Set to join USA’s growing roster of quirky characters is Kate Reed, the fashionable, quick-witted mediator who’s front and center in USA’s new series Fairly Legal.

Played by Sarah Shahi (Life, The L Word), Fairly Legal follows Kate Reed, a litigator-turned-mediator who’s using her legal powers for good by helping opposing sides find common legal ground. We learn early on that Kate’s life is full of complications. She’s separated from her husband Justin (played by Battlestar Galactica’s Michael Trucco) but the break wasn’t exactly clean and the two continue to see each other for business and personal reasons. Her father, who ran the law firm where Kate used to practice, recently passed away, leaving Kate’s “wicked step-mother” Lauren (Virginia Williams) to try to keep the place afloat. Ethan Embry (Can’t Hardly Wait) plays her brother Spencer. And finally, there’s Kate’s trusted assistant Leo, played by Baron Vaughn. Leo’s a geek extraordinaire, who scores points with me for being a Buffy the Vampire Slayer fan.

We’re introduced to Kate in numerous ways throughout the pilot episode. Everywhere she goes, she’s looking for common ground. Whether it’s diffusing a random robbery at the place she gets coffee, helping her step-mother get two clients to agree on something, or appeasing a judge in court by convincing a neurotic groom-to-be that he doesn’t need to sue a bunch of people for messing up his marriage proposal, Kate is always busy. She’s part lawyer, part mediator and apparently, part private detective as she spends half the episode running around trying to uncover the truth behind one of the cases she’s working on. Her constant running gives us a chance to see Vancouver’s version of San Francisco, which actually works nicely. Then again, I’ve never actually been to San Francisco, so residents of the Bay City may disagree with me there. Either way, the setting is pretty.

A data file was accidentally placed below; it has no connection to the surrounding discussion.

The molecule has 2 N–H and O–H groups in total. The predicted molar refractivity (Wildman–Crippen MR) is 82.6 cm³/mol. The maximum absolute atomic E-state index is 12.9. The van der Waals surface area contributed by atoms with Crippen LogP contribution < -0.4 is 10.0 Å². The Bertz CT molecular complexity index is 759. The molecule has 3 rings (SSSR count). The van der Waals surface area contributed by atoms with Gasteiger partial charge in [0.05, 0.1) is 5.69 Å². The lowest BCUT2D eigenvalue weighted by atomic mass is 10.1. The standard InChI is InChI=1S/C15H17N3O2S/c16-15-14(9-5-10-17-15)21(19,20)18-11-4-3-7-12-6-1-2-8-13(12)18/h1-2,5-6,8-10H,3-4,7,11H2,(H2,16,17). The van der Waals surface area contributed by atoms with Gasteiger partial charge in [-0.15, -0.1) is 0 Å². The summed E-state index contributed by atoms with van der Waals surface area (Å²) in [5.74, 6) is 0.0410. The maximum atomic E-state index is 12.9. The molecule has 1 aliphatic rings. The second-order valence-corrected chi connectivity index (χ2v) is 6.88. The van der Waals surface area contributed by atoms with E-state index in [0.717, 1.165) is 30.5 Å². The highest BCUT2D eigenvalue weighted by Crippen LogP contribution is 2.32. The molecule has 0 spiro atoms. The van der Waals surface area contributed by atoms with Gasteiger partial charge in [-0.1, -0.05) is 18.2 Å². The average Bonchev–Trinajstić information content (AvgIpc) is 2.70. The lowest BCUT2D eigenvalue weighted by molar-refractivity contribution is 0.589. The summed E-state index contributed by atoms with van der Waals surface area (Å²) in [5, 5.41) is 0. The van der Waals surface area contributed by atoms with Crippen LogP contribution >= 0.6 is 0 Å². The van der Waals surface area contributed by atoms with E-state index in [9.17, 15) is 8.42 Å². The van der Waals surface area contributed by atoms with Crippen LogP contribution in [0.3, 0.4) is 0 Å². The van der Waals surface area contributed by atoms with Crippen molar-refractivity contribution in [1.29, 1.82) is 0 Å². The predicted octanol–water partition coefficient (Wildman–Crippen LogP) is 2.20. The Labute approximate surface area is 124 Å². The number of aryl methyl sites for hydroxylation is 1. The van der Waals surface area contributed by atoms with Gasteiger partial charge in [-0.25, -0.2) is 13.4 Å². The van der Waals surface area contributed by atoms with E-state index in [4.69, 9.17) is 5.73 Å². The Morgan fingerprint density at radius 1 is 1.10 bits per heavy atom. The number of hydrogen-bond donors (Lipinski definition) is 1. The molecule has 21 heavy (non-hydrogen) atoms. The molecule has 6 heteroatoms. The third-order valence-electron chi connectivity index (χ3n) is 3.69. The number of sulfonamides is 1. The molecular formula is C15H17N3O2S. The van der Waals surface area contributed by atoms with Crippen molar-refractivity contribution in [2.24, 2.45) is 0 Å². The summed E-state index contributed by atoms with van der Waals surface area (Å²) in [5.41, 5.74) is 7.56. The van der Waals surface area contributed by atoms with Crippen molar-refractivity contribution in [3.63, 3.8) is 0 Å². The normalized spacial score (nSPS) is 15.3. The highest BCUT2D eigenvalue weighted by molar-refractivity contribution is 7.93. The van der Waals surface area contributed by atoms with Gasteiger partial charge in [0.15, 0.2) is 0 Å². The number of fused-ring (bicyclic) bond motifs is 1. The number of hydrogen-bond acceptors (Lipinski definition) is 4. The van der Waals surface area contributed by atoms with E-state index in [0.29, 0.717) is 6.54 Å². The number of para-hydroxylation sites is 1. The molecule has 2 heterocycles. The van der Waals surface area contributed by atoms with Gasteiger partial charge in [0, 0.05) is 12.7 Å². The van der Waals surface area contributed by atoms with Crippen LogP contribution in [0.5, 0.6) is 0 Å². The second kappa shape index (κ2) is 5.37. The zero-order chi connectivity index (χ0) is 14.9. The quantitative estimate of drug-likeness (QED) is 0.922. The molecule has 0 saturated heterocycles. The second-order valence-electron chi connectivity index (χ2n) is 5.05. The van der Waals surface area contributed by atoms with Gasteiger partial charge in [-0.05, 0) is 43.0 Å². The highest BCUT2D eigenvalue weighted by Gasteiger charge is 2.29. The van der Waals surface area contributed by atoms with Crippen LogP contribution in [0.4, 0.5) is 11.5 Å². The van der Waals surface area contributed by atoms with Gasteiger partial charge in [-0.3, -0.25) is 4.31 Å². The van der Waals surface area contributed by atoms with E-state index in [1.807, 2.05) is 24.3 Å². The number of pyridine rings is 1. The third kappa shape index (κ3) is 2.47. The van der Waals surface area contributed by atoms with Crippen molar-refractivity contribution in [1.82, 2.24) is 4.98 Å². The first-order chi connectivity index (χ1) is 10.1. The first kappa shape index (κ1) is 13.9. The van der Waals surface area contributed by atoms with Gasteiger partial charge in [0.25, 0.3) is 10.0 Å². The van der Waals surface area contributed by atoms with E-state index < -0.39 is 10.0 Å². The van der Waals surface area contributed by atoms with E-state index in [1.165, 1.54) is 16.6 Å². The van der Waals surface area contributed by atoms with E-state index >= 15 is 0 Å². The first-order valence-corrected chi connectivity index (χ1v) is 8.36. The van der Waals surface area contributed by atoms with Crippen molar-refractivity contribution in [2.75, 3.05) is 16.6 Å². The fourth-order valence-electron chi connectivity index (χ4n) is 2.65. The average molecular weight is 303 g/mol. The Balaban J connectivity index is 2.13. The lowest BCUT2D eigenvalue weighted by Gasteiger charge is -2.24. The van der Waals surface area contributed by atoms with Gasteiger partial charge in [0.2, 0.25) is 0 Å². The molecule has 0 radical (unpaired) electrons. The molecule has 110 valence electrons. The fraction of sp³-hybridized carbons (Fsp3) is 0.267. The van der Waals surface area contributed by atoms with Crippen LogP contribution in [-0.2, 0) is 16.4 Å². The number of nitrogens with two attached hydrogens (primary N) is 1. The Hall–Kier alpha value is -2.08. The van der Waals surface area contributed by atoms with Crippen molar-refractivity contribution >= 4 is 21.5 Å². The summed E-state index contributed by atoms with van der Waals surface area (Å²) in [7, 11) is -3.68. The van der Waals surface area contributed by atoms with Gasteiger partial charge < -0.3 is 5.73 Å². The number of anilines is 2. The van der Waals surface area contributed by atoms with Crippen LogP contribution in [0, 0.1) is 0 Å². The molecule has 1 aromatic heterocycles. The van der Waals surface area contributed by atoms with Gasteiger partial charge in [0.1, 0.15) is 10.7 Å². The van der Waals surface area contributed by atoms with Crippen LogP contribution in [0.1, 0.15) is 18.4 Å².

My biggest (and really, only) criticism with the pilot episode is that I think it tries too hard to make us fall in love with Kate right off the bat and really, Shahi’s performance alone would be enough to do that over time. Kate is beautiful, fashionable and charismatic but I think the premiere episode overdoes it in its attempts to demonstrate all of this with cute moments and too many things introduced at once. Within the first few minutes of the episode, we find out that Kate lives on a boat, just lost her father, doesn’t like her step-mother, likes The Wizard of Oz, gets along with her brother, is still sort of seeing her ex and takes her coffee black.

If USA weren’t already a network fairly established in delivering quality original programming, I might understand the need to rush the story’s introduction and wave all of the characters and their charming quirks at us to be sure everyone stands out but that’s not the case. USA already has the audience for this, as I suspect fans of shows like Psych, White Collar and Covert Affairs will enjoy this new series. With that said, the series itself has a lot going for it, including a great cast, interesting characters, a fairly original angle on the legal system and plenty of opportunity for interesting story arcs as the show progresses. So, while I can’t rave about the first episode, I do think Fairly Legal has the potential to be another fun, clever, character driven series to join USA’s other great shows.

Fairly Legal premieres Thursay, January 20, 2011 at 10/9c on USA.

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